Hooke’s Law Formula

Hooke’s Law Formula

The Hookes Law Formula, which asserts that the displacement or change in the position of the spring relative to its rest proportion is directly proportional to the load applied to the spring, was put forth by the English scientist Robert Hooke in 1660. The Hookes Law Formula is one of the fundamental principles in the field of Physics.

As a result, when the load is removed under the required conditions, the item resumes its original shape and dimensions. These tiny displacements of the material’s component molecules, atoms, or ions occur from their normal places. According to Hookes Law Formula equation, they are proportional to the force that causes the displacement, exemplifying the elastic behaviour of solids.

What is Hooke’s Law?

According to Hookes Law Formula, for relatively minor deformations of an object, the displacement or magnitude of the deformation is directly proportional to the deforming force or load.

Hooke’s law governs the opposing force created by a spring. Robert Hooke, an English scientist, created Hooke’s law of elasticity. It does not matter what kind of material is deformed, or how much. Hooke’s law only applies to elastic materials in the elastic area (up to the proportionate limit). This means that Hooke’s law will not hold true if any elastic material is stretched or compressed above the proportionate limit.

Derivation of Hooke’s law

Hookes Law Formula has been mathematically explained using the following equation: F = kx. Here, F stands for the applied force and is constant in this equation, while K stands for a constant equal to k times the Displacement or change in length of an item denoted by x. F stands for the applied force, k stands for the Displacement constant, and x stands for the lengthening of the object.

The elastic constant k is affected by the nature of the object’s material, size, and shape. When a significant force is applied, the elastic material deforms much more than the quantity suggested by Hookes Law Formula. On the other hand, the material remains elastic and returns to its original size when the applied force is removed, and it retains its shape when the force is removed. Hookes Law Formula equation is sometimes expressed as follows:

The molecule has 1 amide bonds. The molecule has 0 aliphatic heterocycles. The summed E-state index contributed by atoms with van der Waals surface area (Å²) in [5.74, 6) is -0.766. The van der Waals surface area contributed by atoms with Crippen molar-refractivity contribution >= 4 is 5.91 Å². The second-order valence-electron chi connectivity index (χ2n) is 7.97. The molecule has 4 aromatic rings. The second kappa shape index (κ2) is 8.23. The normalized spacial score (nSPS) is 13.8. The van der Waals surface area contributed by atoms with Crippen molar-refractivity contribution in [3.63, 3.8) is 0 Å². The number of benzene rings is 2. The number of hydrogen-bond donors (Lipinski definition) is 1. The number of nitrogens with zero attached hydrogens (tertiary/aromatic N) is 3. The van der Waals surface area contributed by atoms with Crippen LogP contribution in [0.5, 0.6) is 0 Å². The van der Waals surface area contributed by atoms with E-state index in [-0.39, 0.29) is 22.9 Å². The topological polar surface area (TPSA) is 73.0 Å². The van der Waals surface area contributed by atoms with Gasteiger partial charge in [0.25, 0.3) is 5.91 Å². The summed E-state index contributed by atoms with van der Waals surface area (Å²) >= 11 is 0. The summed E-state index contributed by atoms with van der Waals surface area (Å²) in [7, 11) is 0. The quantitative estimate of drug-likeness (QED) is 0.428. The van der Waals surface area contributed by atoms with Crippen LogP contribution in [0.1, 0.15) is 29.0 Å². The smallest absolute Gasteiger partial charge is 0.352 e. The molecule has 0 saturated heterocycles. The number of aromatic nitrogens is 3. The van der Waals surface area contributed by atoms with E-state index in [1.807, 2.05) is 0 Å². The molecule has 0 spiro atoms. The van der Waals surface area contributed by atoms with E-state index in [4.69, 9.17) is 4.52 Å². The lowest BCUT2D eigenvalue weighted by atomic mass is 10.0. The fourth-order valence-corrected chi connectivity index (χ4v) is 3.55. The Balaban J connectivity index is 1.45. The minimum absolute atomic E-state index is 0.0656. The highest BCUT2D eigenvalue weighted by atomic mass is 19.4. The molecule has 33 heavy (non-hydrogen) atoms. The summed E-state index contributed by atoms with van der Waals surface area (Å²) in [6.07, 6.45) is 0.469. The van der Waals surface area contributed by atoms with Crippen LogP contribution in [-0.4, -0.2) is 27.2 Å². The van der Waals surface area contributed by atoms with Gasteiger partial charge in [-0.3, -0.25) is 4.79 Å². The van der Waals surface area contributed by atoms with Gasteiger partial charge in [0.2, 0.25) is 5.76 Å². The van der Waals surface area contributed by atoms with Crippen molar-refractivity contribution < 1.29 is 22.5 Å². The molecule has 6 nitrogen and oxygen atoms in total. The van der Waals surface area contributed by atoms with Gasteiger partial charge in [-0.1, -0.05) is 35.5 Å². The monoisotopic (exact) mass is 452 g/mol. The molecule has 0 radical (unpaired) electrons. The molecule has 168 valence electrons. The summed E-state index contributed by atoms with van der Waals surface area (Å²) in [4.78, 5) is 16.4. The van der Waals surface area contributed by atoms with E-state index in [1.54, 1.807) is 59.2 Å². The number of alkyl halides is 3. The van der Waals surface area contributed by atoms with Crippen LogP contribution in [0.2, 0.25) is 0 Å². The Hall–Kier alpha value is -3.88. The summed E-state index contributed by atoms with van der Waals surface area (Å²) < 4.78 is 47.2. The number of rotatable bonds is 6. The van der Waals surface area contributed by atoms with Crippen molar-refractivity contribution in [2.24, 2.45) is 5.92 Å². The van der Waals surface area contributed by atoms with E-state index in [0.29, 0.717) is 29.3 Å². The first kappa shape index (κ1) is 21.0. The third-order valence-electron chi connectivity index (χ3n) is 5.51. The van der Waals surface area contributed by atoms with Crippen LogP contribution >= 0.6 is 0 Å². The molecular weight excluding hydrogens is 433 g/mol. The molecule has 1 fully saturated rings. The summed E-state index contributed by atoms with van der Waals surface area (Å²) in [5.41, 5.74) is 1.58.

A spring’s restoring force equals the Spring constant multiplied by its displacement from its usual position. F = -kx, Where F is the spring’s restoring force (Newtons, N), k is the spring constant (N/m), and x is the spring’s Displacement (m).

The negative sign indicates the applied force’s direction. According to tradition, F= -kx contains the minus or negative sign. Hookes Law Formula states that the restoring force F is proportionate to the Displacement x. The coordinate for Displacement x is negative when the spring is squeezed. The spring’s normal length results in zero. When the spring is expanded, the result is positive.

Hooke’s Law Example

Students can check the Hookes Law Formula examples on the Extramarks website and make their conceptual understanding more strong for their exams. 

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FAQs (Frequently Asked Questions)

1. Does the real substance uphold Hookes Law Formula?

No, some substances do not adhere to Hookes Law Formula. Others are made of mud, rubber, or plastic. Hooke’s law only applies to little elastomeric material deformation.

2. What does the slope of the graph of stress against strain for elastic material within proportionate limit represent?

The stress and strain are directly inversely proportional within the proportional limit. The slope is a representation of Hooke’s law’s stiffness constant. It is also known as the elasticity modulus.

3. What exactly is the elastic limit?

Due to its inherent flexibility, every solid substance has the propensity to resist changing in shape. Therefore, when a force is applied to a body, the item initially deforms, and some energy is created inside it. It has been found that if a force is applied up to a certain point, the body returns to its original shape, but if it exceeds that point, the deformation is irreversible. Therefore, the region in which Hooke’s law is applicable is the Elastic Limit.

4. What exactly is elastomeric potential energy?

The energy created in a material due to elongation or suppression from its normal state due to applying an external force is known as elastomeric potential energy. Every substance in the cosmos has a structure made up of atoms and molecules. When an object’s shape changes because of the intrinsic packing of these particles in the structure, energy is created inside it to return it to its original state.